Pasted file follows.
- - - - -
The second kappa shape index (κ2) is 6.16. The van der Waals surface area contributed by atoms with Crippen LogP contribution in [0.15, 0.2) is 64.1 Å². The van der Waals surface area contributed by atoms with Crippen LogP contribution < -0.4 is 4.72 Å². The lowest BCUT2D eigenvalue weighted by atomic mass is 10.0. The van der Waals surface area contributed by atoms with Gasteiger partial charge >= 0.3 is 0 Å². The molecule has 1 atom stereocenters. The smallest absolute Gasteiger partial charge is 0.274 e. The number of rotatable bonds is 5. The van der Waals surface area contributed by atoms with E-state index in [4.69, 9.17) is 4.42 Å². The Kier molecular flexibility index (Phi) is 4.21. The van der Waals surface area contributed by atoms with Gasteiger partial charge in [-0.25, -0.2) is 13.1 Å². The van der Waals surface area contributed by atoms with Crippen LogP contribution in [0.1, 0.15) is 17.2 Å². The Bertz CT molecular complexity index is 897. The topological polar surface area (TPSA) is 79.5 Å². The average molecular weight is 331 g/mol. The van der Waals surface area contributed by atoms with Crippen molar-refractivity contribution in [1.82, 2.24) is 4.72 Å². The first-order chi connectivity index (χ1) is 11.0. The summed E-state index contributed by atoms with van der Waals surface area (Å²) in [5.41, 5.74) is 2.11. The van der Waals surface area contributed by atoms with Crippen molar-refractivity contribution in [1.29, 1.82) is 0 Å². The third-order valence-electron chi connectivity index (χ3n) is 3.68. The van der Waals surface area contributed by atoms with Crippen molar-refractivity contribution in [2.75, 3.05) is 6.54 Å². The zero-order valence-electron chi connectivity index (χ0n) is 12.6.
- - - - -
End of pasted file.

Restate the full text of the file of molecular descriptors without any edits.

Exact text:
The second kappa shape index (κ2) is 6.16. The van der Waals surface area contributed by atoms with Crippen LogP contribution in [0.15, 0.2) is 64.1 Å². The van der Waals surface area contributed by atoms with Crippen LogP contribution < -0.4 is 4.72 Å². The lowest BCUT2D eigenvalue weighted by atomic mass is 10.0. The van der Waals surface area contributed by atoms with Gasteiger partial charge >= 0.3 is 0 Å². The molecule has 1 atom stereocenters. The smallest absolute Gasteiger partial charge is 0.274 e. The number of rotatable bonds is 5. The van der Waals surface area contributed by atoms with E-state index in [4.69, 9.17) is 4.42 Å². The Kier molecular flexibility index (Phi) is 4.21. The van der Waals surface area contributed by atoms with Gasteiger partial charge in [-0.25, -0.2) is 13.1 Å². The van der Waals surface area contributed by atoms with Crippen LogP contribution in [0.1, 0.15) is 17.2 Å². The Bertz CT molecular complexity index is 897. The topological polar surface area (TPSA) is 79.5 Å². The average molecular weight is 331 g/mol. The van der Waals surface area contributed by atoms with Crippen molar-refractivity contribution in [1.82, 2.24) is 4.72 Å². The first-order chi connectivity index (χ1) is 11.0. The summed E-state index contributed by atoms with van der Waals surface area (Å²) in [5.41, 5.74) is 2.11. The van der Waals surface area contributed by atoms with Crippen molar-refractivity contribution in [1.29, 1.82) is 0 Å². The third-order valence-electron chi connectivity index (χ3n) is 3.68. The van der Waals surface area contributed by atoms with Crippen molar-refractivity contribution in [2.75, 3.05) is 6.54 Å². The zero-order valence-electron chi connectivity index (χ0n) is 12.6.